First, use the article to get the Windows ADK, which will allow you to create bootable WinPE media. You can either create a bootable USB device like the article states, or create an iso image file that can be burned to a CD. Personally I prefer CD because it seems to be the most compatible since everything can boot from CD, but not everything likes booting from USB. To create the iso file instead of the USB in their step 1.3, use the command MakeWinPEMedia /ISO /C:\winpe_amd64 C:\winpe.iso. That will create the ISO file named winpe.iso in the root of the C drive using the directory located at C:\winpe_amd64. If you want to change those paths, feel free, especially for the location of the iso file.
From this point on I was able to capture the system image using the directions outlined in the TechNet article, so refer to that for image capture.
Deployment is where I started running into problems. I have a pile of cheap Dell Inspirons, and they were using UEFI booting. I'm not going to get into MBR/BIOS since I didn't deal with that and don't know if the article is correct, but the scripts provided for the UEFI option need some tweaking.
For the create partition script, use the script below instead of what Microsoft provided. I have bolded the changes I made. For the line with shrink minimum, adjust this so it's big enough to hold your system image. 14GB is what they have it set to, and my image came out to just over 7 so if I didn't adjust it I would've wasted 7GB of hard drive space.
rem These commands are used with DiskPart to rem erase the drive and create five partitions rem for a UEFI/GPT-based computer. rem Adjust the partition sizes to fill the drive as necessary. select disk 0 clean convert gpt rem === 1. Windows RE tools partition =========== create partition primary size=300 format quick fs=ntfs label="Windows RE tools" assign letter="T" set id="de94bba4-06d1-4d40-a16a-bfd50179d6ac" gpt attributes=0x8000000000000001 rem === 2. System partition ===================== create partition efi size=100 format quick fs=fat32 label="System" assign letter="S" rem === 3. Microsoft Reserved (MSR) partition === create partition msr size=128 rem === 4. Windows partition ==================== rem == a. Create Windows partition =========== create partition primary rem == b. Create space for recovery image ==== shrink minimum=10000 rem == c. Prepare the Windows partition ====== format quick fs=ntfs label="Windows" assign letter="W" rem === 5. Recovery image partition ============= create partition primary format quick fs=ntfs label="Recovery image" assign letter="R" set id="de94bba4-06d1-4d40-a16a-bfd50179d6ac" gpt attributes=0x8000000000000001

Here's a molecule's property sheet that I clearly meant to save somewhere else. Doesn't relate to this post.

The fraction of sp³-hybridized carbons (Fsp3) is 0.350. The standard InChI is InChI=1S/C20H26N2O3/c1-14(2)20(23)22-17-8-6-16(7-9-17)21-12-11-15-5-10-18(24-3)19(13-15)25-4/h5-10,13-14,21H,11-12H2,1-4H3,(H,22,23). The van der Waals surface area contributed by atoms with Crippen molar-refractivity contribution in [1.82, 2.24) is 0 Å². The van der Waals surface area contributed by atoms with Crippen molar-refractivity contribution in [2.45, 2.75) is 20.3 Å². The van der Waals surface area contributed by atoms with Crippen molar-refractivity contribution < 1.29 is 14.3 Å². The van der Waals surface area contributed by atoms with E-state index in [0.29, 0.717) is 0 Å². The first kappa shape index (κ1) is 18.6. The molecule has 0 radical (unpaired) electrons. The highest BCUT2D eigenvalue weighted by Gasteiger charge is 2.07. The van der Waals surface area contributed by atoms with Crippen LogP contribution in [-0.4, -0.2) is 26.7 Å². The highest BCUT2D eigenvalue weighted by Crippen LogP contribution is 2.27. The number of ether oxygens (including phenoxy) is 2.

You can name that CreatePartitions.txt as suggested, or use your own file name. Make sure you copy it onto a USB drive or something that is accessible to the machine you will be deploying the image to. You can use the instructions in the TechNet article to run this script (e.g. diskpart /s E:\CreatePartitions.txt if the script file is saved on something mapped to the letter E).
Now, for the batch file that actually deploys the image you need to make a few tweaks to this as well to get it to work. Use the below
rem These commands use the specified Windows image file rem to deploy Windows, system, and recovery tools rem to a UEFI-based computer. rem Usage: ApplyImage WimFileName rem Example: ApplyImage E:\Images\ThinImage.wim rem === Apply the image to the Windows partition ======== dism /Apply-Image /ImageFile:%1 /Index:1 /ApplyDir:W:\ rem === Copy tools to the Windows RE Tools partition ==== md T:\Recovery\WindowsRE copy W:\windows\system32\recovery\winre.wim T:\Recovery\WindowsRE\winre.wim rem === Copy boot files to the System partition ========= W:\Windows\System32\bcdboot W:\Windows /s S: /f ALL rem === Set the location of the WinRE tools ============= W:\Windows\System32\reagentc /setreimage /path T:\Recovery\WindowsRE /target W:\Windows rem === Create the recovery image ======================= Mkdir R:\RecoveryImage Copy %1 R:\RecoveryImage W:\Windows\System32\reagentc /setosimage /path R:\RecoveryImage /target W:\Windows /index 1
To actually have the system partition recognizable as UEFI you need to add the /f ALL to the bcdboot command. Also, they made a bad typo in the very last line by getting the drive letters mixed up. They have it as T in their script, but it needs to be R.
With those few changes I was able to successfully deploy Windows 8 just like I had been doing for Windows 7 machines using WinPE and imagex.exe. Hopefully this will save you from trying to figure out what is wrong with the scripts Microsoft provides. I did send them feedback outlining the mistakes, but whether or not they'll actually update it is yet to be seen. Good luck with your deployment!